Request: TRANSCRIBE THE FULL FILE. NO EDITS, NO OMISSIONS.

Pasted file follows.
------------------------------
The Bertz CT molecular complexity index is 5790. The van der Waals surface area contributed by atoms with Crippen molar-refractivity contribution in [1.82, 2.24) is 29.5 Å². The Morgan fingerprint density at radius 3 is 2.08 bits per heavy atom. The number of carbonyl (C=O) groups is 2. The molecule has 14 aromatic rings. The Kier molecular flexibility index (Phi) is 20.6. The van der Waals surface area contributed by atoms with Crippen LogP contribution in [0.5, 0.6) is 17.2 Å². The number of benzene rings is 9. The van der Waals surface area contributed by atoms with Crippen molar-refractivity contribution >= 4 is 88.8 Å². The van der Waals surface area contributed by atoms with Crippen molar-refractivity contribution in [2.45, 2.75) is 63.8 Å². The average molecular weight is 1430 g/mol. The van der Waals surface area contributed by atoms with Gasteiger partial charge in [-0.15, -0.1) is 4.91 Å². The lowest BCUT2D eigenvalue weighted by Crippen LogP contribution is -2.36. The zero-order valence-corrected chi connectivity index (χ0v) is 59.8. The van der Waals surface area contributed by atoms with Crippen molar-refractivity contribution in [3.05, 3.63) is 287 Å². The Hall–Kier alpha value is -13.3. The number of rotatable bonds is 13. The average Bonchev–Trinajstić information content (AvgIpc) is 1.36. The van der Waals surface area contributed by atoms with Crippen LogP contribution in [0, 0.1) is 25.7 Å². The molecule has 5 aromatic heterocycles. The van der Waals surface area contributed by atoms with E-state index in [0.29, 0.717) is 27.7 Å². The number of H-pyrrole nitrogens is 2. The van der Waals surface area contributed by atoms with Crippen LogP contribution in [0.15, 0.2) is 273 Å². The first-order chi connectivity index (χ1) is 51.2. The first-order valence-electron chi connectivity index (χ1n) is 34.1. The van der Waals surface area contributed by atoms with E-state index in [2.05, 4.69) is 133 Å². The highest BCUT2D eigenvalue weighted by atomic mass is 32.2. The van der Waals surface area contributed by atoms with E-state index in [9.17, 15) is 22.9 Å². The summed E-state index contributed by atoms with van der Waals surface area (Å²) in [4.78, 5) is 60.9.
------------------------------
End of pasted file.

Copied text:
The Bertz CT molecular complexity index is 5790. The van der Waals surface area contributed by atoms with Crippen molar-refractivity contribution in [1.82, 2.24) is 29.5 Å². The Morgan fingerprint density at radius 3 is 2.08 bits per heavy atom. The number of carbonyl (C=O) groups is 2. The molecule has 14 aromatic rings. The Kier molecular flexibility index (Phi) is 20.6. The van der Waals surface area contributed by atoms with Crippen LogP contribution in [0.5, 0.6) is 17.2 Å². The number of benzene rings is 9. The van der Waals surface area contributed by atoms with Crippen molar-refractivity contribution >= 4 is 88.8 Å². The van der Waals surface area contributed by atoms with Crippen molar-refractivity contribution in [2.45, 2.75) is 63.8 Å². The average molecular weight is 1430 g/mol. The van der Waals surface area contributed by atoms with Gasteiger partial charge in [-0.15, -0.1) is 4.91 Å². The lowest BCUT2D eigenvalue weighted by Crippen LogP contribution is -2.36. The zero-order valence-corrected chi connectivity index (χ0v) is 59.8. The van der Waals surface area contributed by atoms with Crippen molar-refractivity contribution in [3.05, 3.63) is 287 Å². The Hall–Kier alpha value is -13.3. The number of rotatable bonds is 13. The average Bonchev–Trinajstić information content (AvgIpc) is 1.36. The van der Waals surface area contributed by atoms with Crippen LogP contribution in [0, 0.1) is 25.7 Å². The molecule has 5 aromatic heterocycles. The van der Waals surface area contributed by atoms with E-state index in [0.29, 0.717) is 27.7 Å². The number of H-pyrrole nitrogens is 2. The van der Waals surface area contributed by atoms with Crippen LogP contribution in [0.15, 0.2) is 273 Å². The first-order chi connectivity index (χ1) is 51.2. The first-order valence-electron chi connectivity index (χ1n) is 34.1. The van der Waals surface area contributed by atoms with E-state index in [2.05, 4.69) is 133 Å². The highest BCUT2D eigenvalue weighted by atomic mass is 32.2. The van der Waals surface area contributed by atoms with E-state index in [9.17, 15) is 22.9 Å². The summed E-state index contributed by atoms with van der Waals surface area (Å²) in [4.78, 5) is 60.9.